There has been an international cultural shift to democratically redistribute academic resources available, but mainly to an elite. This includes established universities sharing content online (Berkeley); content aggregators (OpenCulture, Apple’s iTunesU); ventures like Coursera delivering Massive Open Online Courses (MOOCs); and local free universities such as People's Political Economy. Demand for such provision is striking.
IF shares the aim of providing democratic access to academic learning, but notes important gaps in provision such as the vital social elements of traditional higher education, e.g. seminars/mentoring, required to reinforce self-directed learning.
The if solution
IF, the project organisers, will help non-graduate school-leavers and young workers aged 18 - 30 access a free six-month humanities survey course.
IF will be a new kind of networked ‘University’ institution, providing its foundation degree level course in the humanities by:
'Hacking' London’s cultural resources: i.e. directing IF students to free: gallery events; museum talks; institutional lectures; concerts; films; festivals.
Curating free online humanities content.
Convening a network of experts willing to donate shares of their time (e.g. 2-3 hours every 6 months) to create a new composite humanities department.
Students will choose seven modules (lasting three weeks), from 10 possible subjects: History, Philosophy, Political Philosophy, Classics, Literature, Music, The Plastic Arts, Cultural Studies, History of Science, Methods.
Each week IF students will be:
Asked to watch/listen/read from a learning list of free online content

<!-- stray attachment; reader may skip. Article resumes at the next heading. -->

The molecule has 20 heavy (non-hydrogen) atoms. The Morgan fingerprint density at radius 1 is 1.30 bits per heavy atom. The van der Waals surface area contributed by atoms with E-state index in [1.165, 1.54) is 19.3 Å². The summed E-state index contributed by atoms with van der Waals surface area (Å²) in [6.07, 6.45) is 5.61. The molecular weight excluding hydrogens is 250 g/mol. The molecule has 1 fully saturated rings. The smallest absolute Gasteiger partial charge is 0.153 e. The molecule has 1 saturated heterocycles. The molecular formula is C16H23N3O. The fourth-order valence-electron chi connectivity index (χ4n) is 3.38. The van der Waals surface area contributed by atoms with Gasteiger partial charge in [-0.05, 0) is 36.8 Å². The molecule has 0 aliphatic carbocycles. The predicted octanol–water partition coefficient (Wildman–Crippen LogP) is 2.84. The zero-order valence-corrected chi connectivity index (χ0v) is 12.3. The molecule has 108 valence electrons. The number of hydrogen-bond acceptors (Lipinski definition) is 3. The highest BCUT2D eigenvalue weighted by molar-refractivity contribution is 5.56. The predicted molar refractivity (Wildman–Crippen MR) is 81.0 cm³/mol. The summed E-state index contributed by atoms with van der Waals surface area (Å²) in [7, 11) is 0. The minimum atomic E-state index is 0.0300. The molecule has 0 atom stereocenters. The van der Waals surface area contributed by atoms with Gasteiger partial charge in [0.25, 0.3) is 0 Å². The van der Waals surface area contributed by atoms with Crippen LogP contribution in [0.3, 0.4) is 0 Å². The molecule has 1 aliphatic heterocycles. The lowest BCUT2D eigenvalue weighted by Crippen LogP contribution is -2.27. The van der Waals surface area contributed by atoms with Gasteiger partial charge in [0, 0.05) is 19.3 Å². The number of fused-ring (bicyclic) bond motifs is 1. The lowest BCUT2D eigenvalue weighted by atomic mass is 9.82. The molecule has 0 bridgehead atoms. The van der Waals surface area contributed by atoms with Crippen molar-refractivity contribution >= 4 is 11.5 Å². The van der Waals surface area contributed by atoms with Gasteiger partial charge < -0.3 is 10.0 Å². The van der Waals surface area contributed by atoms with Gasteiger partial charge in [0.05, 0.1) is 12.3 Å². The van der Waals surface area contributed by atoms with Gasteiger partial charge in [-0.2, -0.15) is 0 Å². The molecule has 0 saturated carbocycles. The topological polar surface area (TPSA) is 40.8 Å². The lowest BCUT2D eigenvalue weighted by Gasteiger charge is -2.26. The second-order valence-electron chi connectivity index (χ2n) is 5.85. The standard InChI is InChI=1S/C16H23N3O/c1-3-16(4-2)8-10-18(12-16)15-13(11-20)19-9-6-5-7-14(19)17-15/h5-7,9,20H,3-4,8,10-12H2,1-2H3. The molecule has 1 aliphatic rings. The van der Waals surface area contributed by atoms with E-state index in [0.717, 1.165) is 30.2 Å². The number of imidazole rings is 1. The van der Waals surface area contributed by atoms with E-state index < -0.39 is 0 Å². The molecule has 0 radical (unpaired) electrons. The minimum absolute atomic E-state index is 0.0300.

Directed to a free event
Brought together for a seminar with a subject expert (who has donated their time) to discuss the week’s topics and questions. Seminars will involve up to 20 students. Volunteers will be approached based on their ability to teach on the IF syllabus topic/questions for that week.
Beyond set-up costs (e.g. digital infrastructure) ongoing IF running costs will include an administrator’s wages (co-ordinating students and experts) and continuing strategic development costs.
Short-term: Initial service design covered by £3000 - private investment. Additional support sought from RSA Catalyst and Unltd.
Mid-term: Crowdfunding campaign planned to support a pilot and IF term 1. Engagement with Esmee Fairbairn Foundation towards an application to support core costs.
Long-term: Potential for IF commercial revenue streams. For example by augmenting the normal syllabus with a series of for-profit, high profile keynote lectures. The long-term aim being to build a brand dedicated to the public understanding of the humanities that would in turn attract corporate sponsorship.
A commercial concern, currently requesting confidentiality, is donating space as part of its corporate social responsibility plan.